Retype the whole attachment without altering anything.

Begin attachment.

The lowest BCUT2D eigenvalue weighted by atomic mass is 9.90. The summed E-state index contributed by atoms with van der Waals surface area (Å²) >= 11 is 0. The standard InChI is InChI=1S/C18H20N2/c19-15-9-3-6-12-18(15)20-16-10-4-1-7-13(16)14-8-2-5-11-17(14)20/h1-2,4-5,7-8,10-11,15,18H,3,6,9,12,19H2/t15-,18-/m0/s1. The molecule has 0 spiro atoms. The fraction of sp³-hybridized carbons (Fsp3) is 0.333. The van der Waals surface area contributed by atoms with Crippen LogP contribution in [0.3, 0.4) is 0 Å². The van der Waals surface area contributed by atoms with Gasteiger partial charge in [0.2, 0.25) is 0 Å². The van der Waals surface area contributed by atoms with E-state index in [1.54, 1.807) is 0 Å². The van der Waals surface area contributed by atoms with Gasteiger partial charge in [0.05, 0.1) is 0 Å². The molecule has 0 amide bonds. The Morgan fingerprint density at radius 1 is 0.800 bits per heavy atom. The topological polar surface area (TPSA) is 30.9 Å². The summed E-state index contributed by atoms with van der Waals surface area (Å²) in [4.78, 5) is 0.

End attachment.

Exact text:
The lowest BCUT2D eigenvalue weighted by atomic mass is 9.90. The summed E-state index contributed by atoms with van der Waals surface area (Å²) >= 11 is 0. The standard InChI is InChI=1S/C18H20N2/c19-15-9-3-6-12-18(15)20-16-10-4-1-7-13(16)14-8-2-5-11-17(14)20/h1-2,4-5,7-8,10-11,15,18H,3,6,9,12,19H2/t15-,18-/m0/s1. The molecule has 0 spiro atoms. The fraction of sp³-hybridized carbons (Fsp3) is 0.333. The van der Waals surface area contributed by atoms with Crippen LogP contribution in [0.3, 0.4) is 0 Å². The van der Waals surface area contributed by atoms with Gasteiger partial charge in [0.2, 0.25) is 0 Å². The van der Waals surface area contributed by atoms with E-state index in [1.54, 1.807) is 0 Å². The van der Waals surface area contributed by atoms with Gasteiger partial charge in [0.05, 0.1) is 0 Å². The molecule has 0 amide bonds. The Morgan fingerprint density at radius 1 is 0.800 bits per heavy atom. The topological polar surface area (TPSA) is 30.9 Å². The summed E-state index contributed by atoms with van der Waals surface area (Å²) in [4.78, 5) is 0.